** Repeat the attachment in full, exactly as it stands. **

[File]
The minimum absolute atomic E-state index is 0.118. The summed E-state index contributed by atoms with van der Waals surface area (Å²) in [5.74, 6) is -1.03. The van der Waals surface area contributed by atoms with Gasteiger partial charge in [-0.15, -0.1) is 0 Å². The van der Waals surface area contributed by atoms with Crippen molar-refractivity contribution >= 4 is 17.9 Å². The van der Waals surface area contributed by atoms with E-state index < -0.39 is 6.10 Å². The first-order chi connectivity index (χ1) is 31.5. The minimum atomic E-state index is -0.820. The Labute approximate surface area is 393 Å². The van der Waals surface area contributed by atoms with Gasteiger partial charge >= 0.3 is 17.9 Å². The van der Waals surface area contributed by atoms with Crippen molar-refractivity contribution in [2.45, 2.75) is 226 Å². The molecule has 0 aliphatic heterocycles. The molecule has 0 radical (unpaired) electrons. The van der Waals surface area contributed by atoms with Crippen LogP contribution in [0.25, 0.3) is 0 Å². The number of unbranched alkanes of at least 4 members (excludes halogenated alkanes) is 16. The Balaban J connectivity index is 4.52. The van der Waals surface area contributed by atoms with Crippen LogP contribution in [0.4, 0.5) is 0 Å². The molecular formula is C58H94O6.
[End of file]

The minimum absolute atomic E-state index is 0.118. The summed E-state index contributed by atoms with van der Waals surface area (Å²) in [5.74, 6) is -1.03. The van der Waals surface area contributed by atoms with Gasteiger partial charge in [-0.15, -0.1) is 0 Å². The van der Waals surface area contributed by atoms with Crippen molar-refractivity contribution >= 4 is 17.9 Å². The van der Waals surface area contributed by atoms with E-state index < -0.39 is 6.10 Å². The first-order chi connectivity index (χ1) is 31.5. The minimum atomic E-state index is -0.820. The Labute approximate surface area is 393 Å². The van der Waals surface area contributed by atoms with Gasteiger partial charge >= 0.3 is 17.9 Å². The van der Waals surface area contributed by atoms with Crippen molar-refractivity contribution in [2.45, 2.75) is 226 Å². The molecule has 0 aliphatic heterocycles. The molecule has 0 radical (unpaired) electrons. The van der Waals surface area contributed by atoms with Crippen LogP contribution in [0.25, 0.3) is 0 Å². The number of unbranched alkanes of at least 4 members (excludes halogenated alkanes) is 16. The Balaban J connectivity index is 4.52. The van der Waals surface area contributed by atoms with Crippen LogP contribution in [0.4, 0.5) is 0 Å². The molecular formula is C58H94O6.